One event that goes on at the Center For Inquiry that I don't think I've mentioned before is Cafe Inquiry, a get-together with a different speaker every month talking about some topic of interest to skeptics and/or atheists. To tell the truth, Cafe Inquiry wasn't something that was a high priority for me, and I'd forgotten all about it, until I heard that this month's topic was "The Challenge of Being an Atheist Teacher". Seeing as I'd worked in teaching myself, this sounded interesting enough I decided to go.
The speaker was one David Layton, who had written an article on the subject in a recent issue of American Atheist Magazine. The talk ended up spanning a wide range of subjects, but I think here I'll repeat the core: six common myths about atheist teachers. These are things that Layton gleaned from his experience teaching and from reading over many blogs both by atheists and by theists of various stripes, and he stressed that these are things that it seems many people do actually believe.
#1. There are too many atheist teachers.
In fact, Layton said, it seemed to him that, except perhaps in the sciences, the proportion of atheists in the teaching profession is about the same as in the general population; they're not overrepresented. Then again, to many believers, one atheist teacher is too many.
#2. Atheist teachers are poisoning the minds of the children.
Personally, I'm not sure this really belongs as a separate myth; I think it's maybe a facet or restatement of #3 and #5. But anyway...
#3. There are special atheist schools and other clandestine systems by which atheists indoctrinate children.
In fact, looking into the matter extensively, Layton was only able to find two private schools, both of which happened to be in Florida, that were founded on principles of secular humanism. There simply is not a widespread network of secret atheist schools.
#4. A majority of Americans are Christians, and the majority rules. Therefore, atheist teachers should just shut up.
Of course, what's wrong with the premise of this statement is probably already familiar to everyone reading this, and I won't go over it again here. But the conclusion itself is unnecessary, because by and large atheist teachers do "shut up"...on which more later.
#5. When atheist teachers teach, they are teaching atheism.
As Layton said, does this mean that when a Catholic teacher teaches he's inevitably teaching Catholicism? When a Jewish teacher teaches is he teaching Judaism? Is there a special atheist mathematics that's different from regular mathematics?
Layton's field of teaching is English, and he said he'd found that, far from teaching atheism, he often found himself, in a way, teaching religion. Many Christian students in his classes were completely unfamiliar with the doctrines they claimed to espouse, and in order for them to understand the works of authors and poets like Milton and Donne he had to teach them the religious doctrines underlying these writers' worldviews.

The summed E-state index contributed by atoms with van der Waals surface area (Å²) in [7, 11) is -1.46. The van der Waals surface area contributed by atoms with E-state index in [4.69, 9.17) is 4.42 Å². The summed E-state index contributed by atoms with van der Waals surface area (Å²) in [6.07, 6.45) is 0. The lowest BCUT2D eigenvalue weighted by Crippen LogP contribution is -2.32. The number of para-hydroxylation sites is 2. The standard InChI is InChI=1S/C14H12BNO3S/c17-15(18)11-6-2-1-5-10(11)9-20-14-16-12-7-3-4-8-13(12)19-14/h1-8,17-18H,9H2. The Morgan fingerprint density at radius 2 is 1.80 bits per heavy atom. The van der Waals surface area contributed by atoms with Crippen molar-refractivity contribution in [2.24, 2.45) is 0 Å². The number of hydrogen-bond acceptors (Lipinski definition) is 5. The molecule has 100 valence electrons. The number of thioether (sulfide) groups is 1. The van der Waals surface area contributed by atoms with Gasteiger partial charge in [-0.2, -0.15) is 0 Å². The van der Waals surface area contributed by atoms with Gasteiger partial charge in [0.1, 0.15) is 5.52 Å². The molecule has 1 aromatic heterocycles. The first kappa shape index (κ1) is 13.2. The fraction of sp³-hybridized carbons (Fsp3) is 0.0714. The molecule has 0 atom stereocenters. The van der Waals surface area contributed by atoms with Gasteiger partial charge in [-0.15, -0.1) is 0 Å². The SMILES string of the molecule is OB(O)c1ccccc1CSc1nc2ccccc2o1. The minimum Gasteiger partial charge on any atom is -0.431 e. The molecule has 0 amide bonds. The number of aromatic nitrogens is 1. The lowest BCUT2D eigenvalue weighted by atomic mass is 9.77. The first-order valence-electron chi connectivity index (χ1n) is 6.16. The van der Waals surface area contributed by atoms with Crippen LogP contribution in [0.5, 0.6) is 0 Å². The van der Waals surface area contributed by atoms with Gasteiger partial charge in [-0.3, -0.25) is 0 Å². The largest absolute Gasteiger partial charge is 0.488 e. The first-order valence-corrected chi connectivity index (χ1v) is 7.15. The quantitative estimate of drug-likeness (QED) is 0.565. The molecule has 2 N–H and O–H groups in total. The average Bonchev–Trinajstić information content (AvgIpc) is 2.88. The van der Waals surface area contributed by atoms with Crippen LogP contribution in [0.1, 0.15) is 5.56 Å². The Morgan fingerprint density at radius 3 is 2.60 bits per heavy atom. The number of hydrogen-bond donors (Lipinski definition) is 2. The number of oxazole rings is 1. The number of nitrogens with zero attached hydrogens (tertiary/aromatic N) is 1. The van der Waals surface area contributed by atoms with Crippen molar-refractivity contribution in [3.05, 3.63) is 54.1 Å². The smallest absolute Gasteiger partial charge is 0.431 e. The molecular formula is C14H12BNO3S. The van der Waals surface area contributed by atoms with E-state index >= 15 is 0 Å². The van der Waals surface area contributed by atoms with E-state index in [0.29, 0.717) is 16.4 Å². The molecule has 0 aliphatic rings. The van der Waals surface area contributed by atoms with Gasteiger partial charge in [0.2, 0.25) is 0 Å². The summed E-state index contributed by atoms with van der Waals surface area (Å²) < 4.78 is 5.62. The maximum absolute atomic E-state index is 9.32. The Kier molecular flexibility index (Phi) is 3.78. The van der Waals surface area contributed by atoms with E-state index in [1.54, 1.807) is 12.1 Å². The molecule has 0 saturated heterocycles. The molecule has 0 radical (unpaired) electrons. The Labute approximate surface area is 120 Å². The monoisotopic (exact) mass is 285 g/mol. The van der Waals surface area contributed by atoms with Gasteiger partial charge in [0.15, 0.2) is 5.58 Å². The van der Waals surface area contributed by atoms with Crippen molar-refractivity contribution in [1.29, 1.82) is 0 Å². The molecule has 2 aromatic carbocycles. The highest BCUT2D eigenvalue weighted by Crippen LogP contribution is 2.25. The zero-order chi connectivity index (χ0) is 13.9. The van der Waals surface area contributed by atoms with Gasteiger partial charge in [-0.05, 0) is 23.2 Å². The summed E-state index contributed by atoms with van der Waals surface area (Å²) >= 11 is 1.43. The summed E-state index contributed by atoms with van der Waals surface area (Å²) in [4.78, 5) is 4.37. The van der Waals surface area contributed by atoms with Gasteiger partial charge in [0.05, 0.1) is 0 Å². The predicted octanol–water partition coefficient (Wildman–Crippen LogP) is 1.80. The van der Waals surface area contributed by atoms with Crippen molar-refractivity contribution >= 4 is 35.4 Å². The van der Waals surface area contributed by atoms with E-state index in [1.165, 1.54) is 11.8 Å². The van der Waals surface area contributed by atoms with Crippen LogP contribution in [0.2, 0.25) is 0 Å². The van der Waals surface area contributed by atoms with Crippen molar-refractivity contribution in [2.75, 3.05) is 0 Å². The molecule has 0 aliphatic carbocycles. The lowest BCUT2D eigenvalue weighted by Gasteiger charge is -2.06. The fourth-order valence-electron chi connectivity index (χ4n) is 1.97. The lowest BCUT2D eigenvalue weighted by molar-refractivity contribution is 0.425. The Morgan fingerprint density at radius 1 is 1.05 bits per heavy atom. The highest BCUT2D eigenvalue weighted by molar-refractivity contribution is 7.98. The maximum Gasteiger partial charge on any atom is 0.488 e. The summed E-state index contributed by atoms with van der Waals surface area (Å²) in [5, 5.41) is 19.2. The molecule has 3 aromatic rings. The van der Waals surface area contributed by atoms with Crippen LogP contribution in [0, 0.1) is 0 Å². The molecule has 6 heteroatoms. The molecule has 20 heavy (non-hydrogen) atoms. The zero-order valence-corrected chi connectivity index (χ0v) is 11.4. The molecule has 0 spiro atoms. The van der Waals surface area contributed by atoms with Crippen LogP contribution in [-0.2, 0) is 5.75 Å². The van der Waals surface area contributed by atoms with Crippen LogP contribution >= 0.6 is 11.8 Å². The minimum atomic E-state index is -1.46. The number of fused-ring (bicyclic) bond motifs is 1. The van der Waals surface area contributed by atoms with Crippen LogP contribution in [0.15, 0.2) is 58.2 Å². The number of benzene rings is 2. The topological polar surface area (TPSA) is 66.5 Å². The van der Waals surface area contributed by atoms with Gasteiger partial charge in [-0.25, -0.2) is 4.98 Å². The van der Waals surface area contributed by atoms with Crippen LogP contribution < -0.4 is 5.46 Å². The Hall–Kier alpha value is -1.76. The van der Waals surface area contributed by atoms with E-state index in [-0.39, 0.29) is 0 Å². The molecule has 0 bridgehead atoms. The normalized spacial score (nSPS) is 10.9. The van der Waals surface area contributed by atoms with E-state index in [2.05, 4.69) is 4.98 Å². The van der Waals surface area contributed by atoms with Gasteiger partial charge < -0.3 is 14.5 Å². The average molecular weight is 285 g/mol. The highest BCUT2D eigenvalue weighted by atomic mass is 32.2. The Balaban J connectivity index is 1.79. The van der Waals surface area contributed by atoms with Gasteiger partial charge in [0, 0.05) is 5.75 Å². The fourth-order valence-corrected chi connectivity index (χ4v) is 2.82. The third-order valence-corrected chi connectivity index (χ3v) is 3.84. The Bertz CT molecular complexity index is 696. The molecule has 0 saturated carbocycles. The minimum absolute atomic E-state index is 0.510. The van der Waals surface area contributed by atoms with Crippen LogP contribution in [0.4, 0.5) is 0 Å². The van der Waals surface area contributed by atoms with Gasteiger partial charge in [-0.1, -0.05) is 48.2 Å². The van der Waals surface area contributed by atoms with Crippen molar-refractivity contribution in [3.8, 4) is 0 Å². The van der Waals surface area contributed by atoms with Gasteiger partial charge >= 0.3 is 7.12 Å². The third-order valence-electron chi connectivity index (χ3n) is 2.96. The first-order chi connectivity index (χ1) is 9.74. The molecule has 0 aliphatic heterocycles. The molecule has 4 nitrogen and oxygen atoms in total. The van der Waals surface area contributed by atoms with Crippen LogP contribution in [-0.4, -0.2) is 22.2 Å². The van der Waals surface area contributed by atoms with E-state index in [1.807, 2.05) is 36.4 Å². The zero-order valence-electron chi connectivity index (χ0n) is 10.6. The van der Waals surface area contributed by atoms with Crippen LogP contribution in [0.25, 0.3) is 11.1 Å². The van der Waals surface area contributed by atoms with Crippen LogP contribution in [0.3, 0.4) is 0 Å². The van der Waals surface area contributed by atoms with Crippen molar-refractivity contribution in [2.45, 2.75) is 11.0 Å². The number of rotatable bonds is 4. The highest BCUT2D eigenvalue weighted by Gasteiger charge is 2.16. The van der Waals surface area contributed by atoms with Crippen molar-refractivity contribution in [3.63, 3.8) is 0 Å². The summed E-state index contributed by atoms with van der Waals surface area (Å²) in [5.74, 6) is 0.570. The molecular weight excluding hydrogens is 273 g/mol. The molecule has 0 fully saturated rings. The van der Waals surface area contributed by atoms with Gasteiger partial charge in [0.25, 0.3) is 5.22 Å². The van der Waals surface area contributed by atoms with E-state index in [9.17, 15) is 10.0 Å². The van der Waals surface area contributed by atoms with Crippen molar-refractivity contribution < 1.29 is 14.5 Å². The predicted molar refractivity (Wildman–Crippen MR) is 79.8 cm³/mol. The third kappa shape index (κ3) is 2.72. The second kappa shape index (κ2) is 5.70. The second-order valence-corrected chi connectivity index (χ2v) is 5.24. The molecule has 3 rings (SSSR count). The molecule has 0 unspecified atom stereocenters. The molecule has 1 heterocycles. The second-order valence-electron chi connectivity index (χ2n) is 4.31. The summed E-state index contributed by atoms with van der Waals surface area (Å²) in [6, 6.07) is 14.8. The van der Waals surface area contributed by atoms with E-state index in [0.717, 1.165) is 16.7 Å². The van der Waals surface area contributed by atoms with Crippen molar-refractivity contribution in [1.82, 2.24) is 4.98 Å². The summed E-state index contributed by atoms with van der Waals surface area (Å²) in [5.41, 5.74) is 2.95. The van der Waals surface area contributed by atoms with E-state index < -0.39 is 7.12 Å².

#6. Atheism is a religion.
This, again, is a myth about which enough has already been said I don't think there's much use in expanding on it here--though I don't quite see what it has to do with teaching, specifically, so I'm not entirely sure why Layton included it.
Anyway, Layton gave many anecdotes from both his own experience and news stories demonstrating the situation of atheists in the teaching profession. Although, as already mentioned, the proportion of atheists among teachers seems about the same as in the general population, the same does not seem to be true, Layton said, of those in administrative positions, among whom atheists are very much underrepresented. In any case, the preconceptions about atheist teachers are prevalent enough to jeopardize their jobs; many teachers have gotten in trouble because students who found out about their atheism complained to administrators that they felt threatened, and Layton has had one of his bosses tell him point blank, on finding out he was an atheist, that he wouldn't have hired him had he known that beforehand. Others have gone to extremes to try to "bring him to Christ". Layton said that about the best a teacher could do is just not to tell people about his atheism--but then, of course, what happens if someone asks him about it directly?
Fortunately, my teaching has been in the sciences, where these problems don't exist to this extent--atheism is much more accepted and widespread among scientists than among those in other fields. But it seems pretty clear that atheists are being discriminated against in the teaching profession. Then again, that's not a surprise; atheists are being discriminated against plenty of other places too--this is just one more example...